A major exhibition has given fleet managers a tantalising glimpse of how new technology will transform their roles and responsibilities. The 2017 Consumer Electronics Show in Las Vegas showcased the very latest technological innovations, with vehicle manufacturers increasingly prominent in new developments.
Cutting edge systems hold the potential to revolutionise how employees choose their next company car and how managers can monitor their drivers on the road. But the complexity of the new technology will also make vehicle handover procedures, when a driver receives the keys to his or her new company vehicle, far more involved.
BMW i has launched a new virtual reality headset that allows potential buyers to explore a real-sized virtual car. The customer can open the boot or the doors, even and even get ‘inside’ the virtual car to inspect the interior. Andrea Castronovo, BMW Group Vice President, Sales Strategy and Future Retail, said, “In our initial tests, we saw people ducking down when they were getting into the car, as if there really were a roof there for them to bang their heads on. In situations where the desired product isn’t available on the spot, this visualisation is the next best thing.”
The BMW i Visualiser is the first to offer this kind of interactive experience, but it’s not hard to envisage the fleet manager’s office being full of similar devices, allowing company car drivers to inspect and assess their next car before making a buying decision.
And when employees do drive for work, new technology holds the potential to monitor driver behaviour in completely new ways. Hyundai has unveiled a concept vehicle with sensors all around the car that are capable of monitoring the physical and mental state of the driver. They can detect the driver’s posture, record their rate and depth of breathing, measure heart-rate variability as an indicator of stress, and use eye tracking and facial feature recognition to monitor alertness and the driver’s emotional state.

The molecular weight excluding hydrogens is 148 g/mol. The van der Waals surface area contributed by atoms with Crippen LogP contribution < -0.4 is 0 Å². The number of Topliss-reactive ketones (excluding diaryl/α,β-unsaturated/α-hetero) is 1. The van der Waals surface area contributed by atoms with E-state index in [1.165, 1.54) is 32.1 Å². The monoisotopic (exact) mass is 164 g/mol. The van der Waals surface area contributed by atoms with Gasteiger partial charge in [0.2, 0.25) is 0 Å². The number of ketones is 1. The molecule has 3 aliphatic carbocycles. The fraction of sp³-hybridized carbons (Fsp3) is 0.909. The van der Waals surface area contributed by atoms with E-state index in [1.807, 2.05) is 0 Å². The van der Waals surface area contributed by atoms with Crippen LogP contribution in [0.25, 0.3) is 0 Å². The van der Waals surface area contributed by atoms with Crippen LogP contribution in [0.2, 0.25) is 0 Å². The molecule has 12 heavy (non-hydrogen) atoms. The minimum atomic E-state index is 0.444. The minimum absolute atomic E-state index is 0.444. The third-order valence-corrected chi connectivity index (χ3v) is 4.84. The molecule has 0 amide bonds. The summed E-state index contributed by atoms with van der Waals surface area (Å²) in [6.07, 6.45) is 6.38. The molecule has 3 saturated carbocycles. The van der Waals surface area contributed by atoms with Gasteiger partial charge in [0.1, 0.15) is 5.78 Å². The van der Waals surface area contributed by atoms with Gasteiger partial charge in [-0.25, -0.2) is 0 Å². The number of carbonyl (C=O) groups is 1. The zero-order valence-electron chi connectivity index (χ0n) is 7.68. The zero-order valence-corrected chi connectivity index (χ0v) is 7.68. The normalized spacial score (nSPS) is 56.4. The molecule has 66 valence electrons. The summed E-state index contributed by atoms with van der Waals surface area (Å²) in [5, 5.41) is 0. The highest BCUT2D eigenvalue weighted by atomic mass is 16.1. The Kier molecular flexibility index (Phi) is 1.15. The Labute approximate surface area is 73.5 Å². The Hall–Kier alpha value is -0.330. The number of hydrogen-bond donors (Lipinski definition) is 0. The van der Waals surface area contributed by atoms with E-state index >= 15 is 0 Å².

How employers choose to use this information, and whether fleet operators will be responsible for the live tracking of drivers to improve their road safety is an issue that companies will have to address.
The complexity of new vehicles during the transition to autonomous driving is also an area that fleet managers have to resolve. Vehicle handovers used to take barely five minutes; headlights, indicators and fuel-type pretty much covered the briefing. Now, however, drivers need a complete understanding of when to rely on automatic safety systems and when they have to take control.
To predict the unpredictable
Manufacturers are still not at a point where autonomous vehicles can know exactly how to handle unpredictable situations, hence Nissan’s new Seamless Autonomous Mobility system (SAM). SAM’s innovation lies in its ability to identify situations when an autonomous vehicle cannot drive safely – for example, when a policeman is using hand signals to direct traffic across double yellow lines and against traffic lights. In this scenario, the vehicle’s autonomous controls cannot reliably judge what to do by itself, said Nissan; human judgment is required to understand what other drivers and pedestrians are doing and decide on the appropriate course of action.
In these situations, SAM brings the vehicle to a stop and requests help from mobility manager in a command centre. This manager then uses vehicle images and sensor data to assess the situation, decide on the correct action, and create a safe path for the vehicle around the obstruction, until the autonomous system can take over again. Will large fleets or leasing companies operate these command centres themselves, or will fleets buy into specialist service providers?
“SAM will benefit companies that wish to deploy fleets of commercial autonomous vehicles, including delivery companies, taxi services and transportation systems,” said Nissan.
Picture copyright: BMW Group